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Corn Market Integration in Porfirian Mexico

Published online by Cambridge University Press:  15 March 2005

RAFAEL DOBADO
Affiliation:
Professor of Economic History, Departamento de Historia Económica, UCM, Campus de Somosaguas, 28223, Madrid, Spain. E-mail: rdobado@ccee.ucm.es.
GUSTAVO A. MARRERO
Affiliation:
Professor of Economics, Departamento de Economía Cuantitativa, UCM e ICAE, Campus de Somosaguas, 28223 Madrid, Spain. E-mail: gustavom@ccee.udm.es.

Abstract

This article aims to cover an important aspect of the economic history of Porfirian Mexico: the integration of agricultural domestic markets. Because corn was the staple crop of the commercial agricultural sector, it becomes the protagonist of this story. Panel techniques are applied to a price-convergence model. Although still unfinished on the eve of the Mexican Revolution, corn market integration substantially accelerated during the Porfiriato and ended up further integrated than estimated by Kuntz. Railroads were not only indispensable to the economic growth of Mexico, but also played a key role in the process of corn market integration.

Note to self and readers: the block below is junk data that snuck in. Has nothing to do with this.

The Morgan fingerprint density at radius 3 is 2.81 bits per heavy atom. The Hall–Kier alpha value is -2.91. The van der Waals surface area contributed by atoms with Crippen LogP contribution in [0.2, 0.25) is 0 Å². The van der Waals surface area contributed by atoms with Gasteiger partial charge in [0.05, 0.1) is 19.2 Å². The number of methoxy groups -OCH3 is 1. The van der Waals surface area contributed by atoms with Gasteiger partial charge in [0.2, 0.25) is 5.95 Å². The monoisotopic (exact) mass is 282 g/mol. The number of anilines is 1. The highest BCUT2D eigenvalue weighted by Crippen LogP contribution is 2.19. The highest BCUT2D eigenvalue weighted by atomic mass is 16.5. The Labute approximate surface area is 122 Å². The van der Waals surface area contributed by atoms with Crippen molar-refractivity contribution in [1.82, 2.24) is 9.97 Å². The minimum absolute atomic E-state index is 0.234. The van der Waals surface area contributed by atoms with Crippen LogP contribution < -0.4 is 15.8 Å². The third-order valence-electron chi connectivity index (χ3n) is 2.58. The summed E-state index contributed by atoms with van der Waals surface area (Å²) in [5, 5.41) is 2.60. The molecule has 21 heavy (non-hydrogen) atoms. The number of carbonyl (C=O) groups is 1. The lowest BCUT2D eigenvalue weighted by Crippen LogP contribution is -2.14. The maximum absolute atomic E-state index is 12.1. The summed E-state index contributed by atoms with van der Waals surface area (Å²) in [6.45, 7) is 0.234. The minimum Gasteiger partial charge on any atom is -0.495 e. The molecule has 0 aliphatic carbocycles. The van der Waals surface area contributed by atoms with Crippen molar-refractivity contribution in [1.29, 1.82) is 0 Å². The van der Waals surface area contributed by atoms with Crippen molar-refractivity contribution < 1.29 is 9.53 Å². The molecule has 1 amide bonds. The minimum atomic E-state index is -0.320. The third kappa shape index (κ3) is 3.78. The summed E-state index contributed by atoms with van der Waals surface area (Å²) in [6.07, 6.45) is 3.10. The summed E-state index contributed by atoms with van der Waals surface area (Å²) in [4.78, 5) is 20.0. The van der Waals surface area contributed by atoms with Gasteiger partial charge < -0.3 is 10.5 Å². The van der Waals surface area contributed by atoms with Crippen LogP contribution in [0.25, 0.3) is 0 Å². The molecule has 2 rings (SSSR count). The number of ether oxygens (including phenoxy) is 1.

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ARTICLES
Copyright
© 2005 The Economic History Association

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